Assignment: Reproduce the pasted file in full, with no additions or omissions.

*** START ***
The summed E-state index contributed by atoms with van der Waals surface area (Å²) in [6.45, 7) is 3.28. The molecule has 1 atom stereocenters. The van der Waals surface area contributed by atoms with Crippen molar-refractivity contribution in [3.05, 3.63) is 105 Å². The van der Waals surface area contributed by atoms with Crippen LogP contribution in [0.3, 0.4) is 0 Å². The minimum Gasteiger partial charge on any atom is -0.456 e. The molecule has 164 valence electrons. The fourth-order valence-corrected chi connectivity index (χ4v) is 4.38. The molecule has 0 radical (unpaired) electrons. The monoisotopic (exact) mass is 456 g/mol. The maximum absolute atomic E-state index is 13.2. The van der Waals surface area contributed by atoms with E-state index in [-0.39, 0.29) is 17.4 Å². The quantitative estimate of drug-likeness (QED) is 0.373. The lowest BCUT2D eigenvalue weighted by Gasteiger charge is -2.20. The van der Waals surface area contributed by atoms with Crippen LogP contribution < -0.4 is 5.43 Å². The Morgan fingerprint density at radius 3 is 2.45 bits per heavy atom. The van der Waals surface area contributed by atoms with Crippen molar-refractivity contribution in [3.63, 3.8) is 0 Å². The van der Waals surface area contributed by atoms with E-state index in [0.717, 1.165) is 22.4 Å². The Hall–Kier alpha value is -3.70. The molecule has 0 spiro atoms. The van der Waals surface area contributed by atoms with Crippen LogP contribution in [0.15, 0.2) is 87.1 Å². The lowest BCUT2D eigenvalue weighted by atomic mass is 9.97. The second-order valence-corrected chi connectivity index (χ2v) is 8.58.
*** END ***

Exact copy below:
The summed E-state index contributed by atoms with van der Waals surface area (Å²) in [6.45, 7) is 3.28. The molecule has 1 atom stereocenters. The van der Waals surface area contributed by atoms with Crippen molar-refractivity contribution in [3.05, 3.63) is 105 Å². The van der Waals surface area contributed by atoms with Crippen LogP contribution in [0.3, 0.4) is 0 Å². The minimum Gasteiger partial charge on any atom is -0.456 e. The molecule has 164 valence electrons. The fourth-order valence-corrected chi connectivity index (χ4v) is 4.38. The molecule has 0 radical (unpaired) electrons. The monoisotopic (exact) mass is 456 g/mol. The maximum absolute atomic E-state index is 13.2. The van der Waals surface area contributed by atoms with E-state index in [-0.39, 0.29) is 17.4 Å². The quantitative estimate of drug-likeness (QED) is 0.373. The lowest BCUT2D eigenvalue weighted by Gasteiger charge is -2.20. The van der Waals surface area contributed by atoms with Crippen LogP contribution < -0.4 is 5.43 Å². The Morgan fingerprint density at radius 3 is 2.45 bits per heavy atom. The van der Waals surface area contributed by atoms with Crippen molar-refractivity contribution in [3.63, 3.8) is 0 Å². The van der Waals surface area contributed by atoms with E-state index in [0.717, 1.165) is 22.4 Å². The Hall–Kier alpha value is -3.70. The molecule has 0 spiro atoms. The van der Waals surface area contributed by atoms with Crippen LogP contribution in [0.15, 0.2) is 87.1 Å². The lowest BCUT2D eigenvalue weighted by atomic mass is 9.97. The second-order valence-corrected chi connectivity index (χ2v) is 8.58.